The True Israel of God
Some Bible verses about God’s covenant with the Jews and “one new man” can seem confusing. For example, who is “the Israel of God”? Is there such a thing as “spiritual Israel”? Is it different from physical Israel?
These are big questions, and probably impossible to answer in one short article. But we can definitely look at some Biblical truths that will point us to the answers. And more than anything, I hope they spark a great thought process (and maybe conversations).
So, what do we know about “the Israel of God” from the Bible?
Some Christians interpret such verses in their own favor, to mean they’ve become the true Israel of God. It is not uncommon for the Church to claim that they are the real offspring of Abraham or spiritual Israel.
Interesting fact: the phrase “spiritual Israel” never appears in the Bible. Other verses can appear, at best, ambiguous, and at worst, encourage thinking of replacement.
Interpreting Scripture about Israel
One simple key, however, can demystify much of the dilemma: Context can be everything!
A truism of sound Bible interpretation (or interpretation of any communication) is that text without context is pretext. By definition “context” refers to that which accompanies or goes with text. “Pretext” means that which misleads or conceals.
Those who are passionate about truth will discover they can usually demystify most difficult verses about Israel and one new humanity simply by carefully studying the context of those verses. Sadly, not doing so often leads to pretext.
“Abraham’s offspring” in Romans 9
Romans 9:6-8 states: “For not all who are descended from Israel are Israel…but it is the children of the promise who are regarded as Abraham’s offspring.” These verses are often used as an argument for replacement theology.
But the immediate and obvious context of Romans 9:6-8 is, of course, that it follows the previous verses. So, it’s important to recognize what Paul writes in verses 1-5. He is explicit about ethnic Israel’s ongoing, covenant-based inheritance, calling and destiny.
Beginning with verse 6 and through the end of chapter 9, he then explains how, despite Israel’ sin and national rejection of Messiah, her calling and destiny still stands. He does this by explaining the historical role of Israel’s remnant.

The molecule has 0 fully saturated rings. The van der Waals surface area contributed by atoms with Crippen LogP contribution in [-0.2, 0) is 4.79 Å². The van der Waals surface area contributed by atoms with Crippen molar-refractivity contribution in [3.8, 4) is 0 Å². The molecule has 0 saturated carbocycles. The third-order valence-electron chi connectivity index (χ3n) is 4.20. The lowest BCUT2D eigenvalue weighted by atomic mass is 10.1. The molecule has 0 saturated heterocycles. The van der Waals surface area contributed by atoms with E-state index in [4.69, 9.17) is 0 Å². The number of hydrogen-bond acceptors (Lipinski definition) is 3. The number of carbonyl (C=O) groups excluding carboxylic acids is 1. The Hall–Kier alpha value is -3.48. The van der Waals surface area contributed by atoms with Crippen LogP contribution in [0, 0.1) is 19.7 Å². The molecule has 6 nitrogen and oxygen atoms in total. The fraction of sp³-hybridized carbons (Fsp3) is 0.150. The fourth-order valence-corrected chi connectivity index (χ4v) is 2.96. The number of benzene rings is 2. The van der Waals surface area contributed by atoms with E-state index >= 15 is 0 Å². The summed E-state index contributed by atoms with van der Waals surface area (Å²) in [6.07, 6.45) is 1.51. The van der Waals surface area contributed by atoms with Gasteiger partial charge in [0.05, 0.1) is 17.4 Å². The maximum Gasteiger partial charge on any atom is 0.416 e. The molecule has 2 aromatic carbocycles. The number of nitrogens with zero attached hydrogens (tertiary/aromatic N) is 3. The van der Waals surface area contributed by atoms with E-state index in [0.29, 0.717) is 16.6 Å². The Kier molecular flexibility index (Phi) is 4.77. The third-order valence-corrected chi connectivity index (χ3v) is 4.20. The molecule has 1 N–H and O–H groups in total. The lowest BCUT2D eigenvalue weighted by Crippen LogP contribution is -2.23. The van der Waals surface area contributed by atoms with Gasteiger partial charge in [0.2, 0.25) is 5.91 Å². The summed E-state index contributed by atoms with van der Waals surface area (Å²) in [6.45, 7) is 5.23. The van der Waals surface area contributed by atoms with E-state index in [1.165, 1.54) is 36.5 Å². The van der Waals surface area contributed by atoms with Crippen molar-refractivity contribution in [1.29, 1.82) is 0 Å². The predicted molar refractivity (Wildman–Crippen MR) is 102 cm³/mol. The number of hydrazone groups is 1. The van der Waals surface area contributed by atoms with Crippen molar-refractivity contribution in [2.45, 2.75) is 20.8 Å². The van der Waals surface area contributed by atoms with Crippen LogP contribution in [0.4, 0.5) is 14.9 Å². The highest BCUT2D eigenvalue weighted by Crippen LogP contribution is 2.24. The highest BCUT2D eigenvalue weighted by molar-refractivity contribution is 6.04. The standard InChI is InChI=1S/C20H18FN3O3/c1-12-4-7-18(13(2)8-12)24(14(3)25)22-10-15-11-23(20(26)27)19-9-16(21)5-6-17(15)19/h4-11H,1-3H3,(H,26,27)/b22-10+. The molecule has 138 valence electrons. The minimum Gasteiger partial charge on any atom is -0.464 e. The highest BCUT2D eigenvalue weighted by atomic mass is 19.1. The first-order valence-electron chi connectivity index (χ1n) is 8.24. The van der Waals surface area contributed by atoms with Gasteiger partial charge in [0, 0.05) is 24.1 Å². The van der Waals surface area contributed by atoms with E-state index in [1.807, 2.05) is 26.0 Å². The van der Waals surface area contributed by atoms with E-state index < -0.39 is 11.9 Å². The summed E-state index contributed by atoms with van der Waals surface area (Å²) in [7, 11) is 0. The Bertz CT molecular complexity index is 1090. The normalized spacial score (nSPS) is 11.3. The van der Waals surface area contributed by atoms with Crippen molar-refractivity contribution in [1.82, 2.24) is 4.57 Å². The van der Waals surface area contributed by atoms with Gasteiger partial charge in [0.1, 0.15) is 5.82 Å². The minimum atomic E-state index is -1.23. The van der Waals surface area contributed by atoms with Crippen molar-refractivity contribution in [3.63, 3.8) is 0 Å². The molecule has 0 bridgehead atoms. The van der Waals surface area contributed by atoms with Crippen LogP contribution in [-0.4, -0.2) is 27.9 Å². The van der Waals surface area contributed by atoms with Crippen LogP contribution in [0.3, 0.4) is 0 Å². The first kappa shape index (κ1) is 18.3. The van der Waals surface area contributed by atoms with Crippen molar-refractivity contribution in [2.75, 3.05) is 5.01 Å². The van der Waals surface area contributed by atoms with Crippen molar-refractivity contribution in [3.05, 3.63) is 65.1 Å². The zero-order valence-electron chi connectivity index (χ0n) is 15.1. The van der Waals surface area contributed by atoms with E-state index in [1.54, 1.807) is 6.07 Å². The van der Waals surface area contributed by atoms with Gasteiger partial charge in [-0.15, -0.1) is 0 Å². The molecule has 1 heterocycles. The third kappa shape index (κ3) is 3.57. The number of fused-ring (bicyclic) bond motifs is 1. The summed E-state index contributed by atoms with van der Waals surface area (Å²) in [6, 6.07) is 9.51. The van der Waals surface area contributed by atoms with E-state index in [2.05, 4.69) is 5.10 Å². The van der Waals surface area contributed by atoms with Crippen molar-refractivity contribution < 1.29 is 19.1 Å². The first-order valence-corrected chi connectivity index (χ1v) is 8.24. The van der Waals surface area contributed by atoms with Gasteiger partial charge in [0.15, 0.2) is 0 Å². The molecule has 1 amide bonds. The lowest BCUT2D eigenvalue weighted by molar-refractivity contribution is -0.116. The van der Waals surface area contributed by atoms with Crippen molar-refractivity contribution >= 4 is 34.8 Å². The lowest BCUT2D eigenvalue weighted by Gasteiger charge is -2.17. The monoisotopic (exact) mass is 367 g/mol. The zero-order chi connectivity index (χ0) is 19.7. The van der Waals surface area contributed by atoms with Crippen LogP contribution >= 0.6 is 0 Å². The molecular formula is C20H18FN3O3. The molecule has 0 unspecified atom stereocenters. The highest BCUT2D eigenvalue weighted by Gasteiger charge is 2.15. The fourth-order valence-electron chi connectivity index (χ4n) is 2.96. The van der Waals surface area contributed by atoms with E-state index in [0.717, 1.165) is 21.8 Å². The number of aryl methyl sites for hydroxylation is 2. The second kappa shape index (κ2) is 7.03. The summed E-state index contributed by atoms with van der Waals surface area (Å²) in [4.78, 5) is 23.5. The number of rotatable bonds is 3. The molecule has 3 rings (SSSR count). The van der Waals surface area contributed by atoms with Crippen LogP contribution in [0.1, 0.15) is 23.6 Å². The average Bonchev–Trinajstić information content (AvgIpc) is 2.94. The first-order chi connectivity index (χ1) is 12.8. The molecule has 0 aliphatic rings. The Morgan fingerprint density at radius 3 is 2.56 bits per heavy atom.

Meanwhile, Paul does not intend verses 6-8 to comprise a thought unto itself. Those verses, therefore, cannot be rightly interpreted in isolation from the rest of his explanation
Physical Israel: Descended from Israel
The apostle’s main explanatory point in Romans 9:6-29 is that through history, only a remnant within Israel has stayed faithful to God. They were chosen by grace and engaged personally in His full covenant blessing.
Yet that remnant served–and still serves–to maintain the election and destiny of the whole nation. Paul is saying those who are descended from Israel, which are Israel and are Abraham’s offspring, are the faithful remnant of physical Israel.
In other words, faithful Messianic Jews are the “Israel” that is spiritually as well as physically descended from Jacob (whose name was changed to Israel). They are the children of the promise and are fully/truly Abraham’s children.
From Abraham to All Nations
Paul is not specifically referring here to Gentiles who follow Yeshua and therefore consider themselves Abraham’s spiritual offspring. However, that could be a sound, secondary application–in balance–for other ethnic nationalities.
While not physically Jewish, Gentile Christians do inherit all the spiritual blessings of following in the faith of their spiritual father, Abraham. What they don’t do, is disinherit the Jews from their covenant promises!
At the next level of context, Romans 9:6-8 is an essential part of Paul’s master treatise on Israel that starts with Romans 9:1 and ends at 11:36. Within that treatise, the apostle consistently uses “Israel” to refer to physical descendants of Abraham, Isaac and Jacob.
What does Paul mean by “Israel”
Paul’s writings as a whole repeatedly confirm that while one in Messiah, physical Israel (faithful or not) is in fact Israel as we know it. And physical Gentiles (faithful or not) remain Gentiles.
At the broad contextual level, both Old and New Covenants as a whole teach the same truth.
Let’s rejoice that Gentiles needn’t become Jews to enjoy eternally the goodness of God! In Messiah, there’s neither Jew nor Gentile when it comes to right standing with God, our Creator and Lord. We receive His blessing regardless.
“Oh, the depth of the riches both of the wisdom and knowledge of God…For of Him and through Him and to Him are all things, to whom be glory forever. Amen.” (Romans 11:33, 36).
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